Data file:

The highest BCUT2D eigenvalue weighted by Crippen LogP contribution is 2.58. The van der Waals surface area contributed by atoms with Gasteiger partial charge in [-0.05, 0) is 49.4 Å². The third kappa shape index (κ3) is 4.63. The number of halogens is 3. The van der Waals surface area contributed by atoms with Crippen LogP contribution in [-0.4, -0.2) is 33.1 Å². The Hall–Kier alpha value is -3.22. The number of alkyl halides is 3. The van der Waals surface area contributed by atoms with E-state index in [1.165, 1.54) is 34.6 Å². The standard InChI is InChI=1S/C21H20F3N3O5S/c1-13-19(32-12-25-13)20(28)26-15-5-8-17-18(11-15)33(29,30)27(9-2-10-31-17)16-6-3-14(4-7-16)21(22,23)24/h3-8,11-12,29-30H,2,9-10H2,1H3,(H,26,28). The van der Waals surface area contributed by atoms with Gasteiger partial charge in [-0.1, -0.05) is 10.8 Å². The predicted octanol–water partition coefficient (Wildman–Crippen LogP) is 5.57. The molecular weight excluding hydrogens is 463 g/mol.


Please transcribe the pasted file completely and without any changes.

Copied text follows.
The highest BCUT2D eigenvalue weighted by Crippen LogP contribution is 2.58. The van der Waals surface area contributed by atoms with Gasteiger partial charge in [-0.05, 0) is 49.4 Å². The third kappa shape index (κ3) is 4.63. The number of halogens is 3. The van der Waals surface area contributed by atoms with Crippen LogP contribution in [-0.4, -0.2) is 33.1 Å². The Hall–Kier alpha value is -3.22. The number of alkyl halides is 3. The van der Waals surface area contributed by atoms with E-state index in [1.165, 1.54) is 34.6 Å². The standard InChI is InChI=1S/C21H20F3N3O5S/c1-13-19(32-12-25-13)20(28)26-15-5-8-17-18(11-15)33(29,30)27(9-2-10-31-17)16-6-3-14(4-7-16)21(22,23)24/h3-8,11-12,29-30H,2,9-10H2,1H3,(H,26,28). The van der Waals surface area contributed by atoms with Gasteiger partial charge in [-0.1, -0.05) is 10.8 Å². The predicted octanol–water partition coefficient (Wildman–Crippen LogP) is 5.57. The molecular weight excluding hydrogens is 463 g/mol.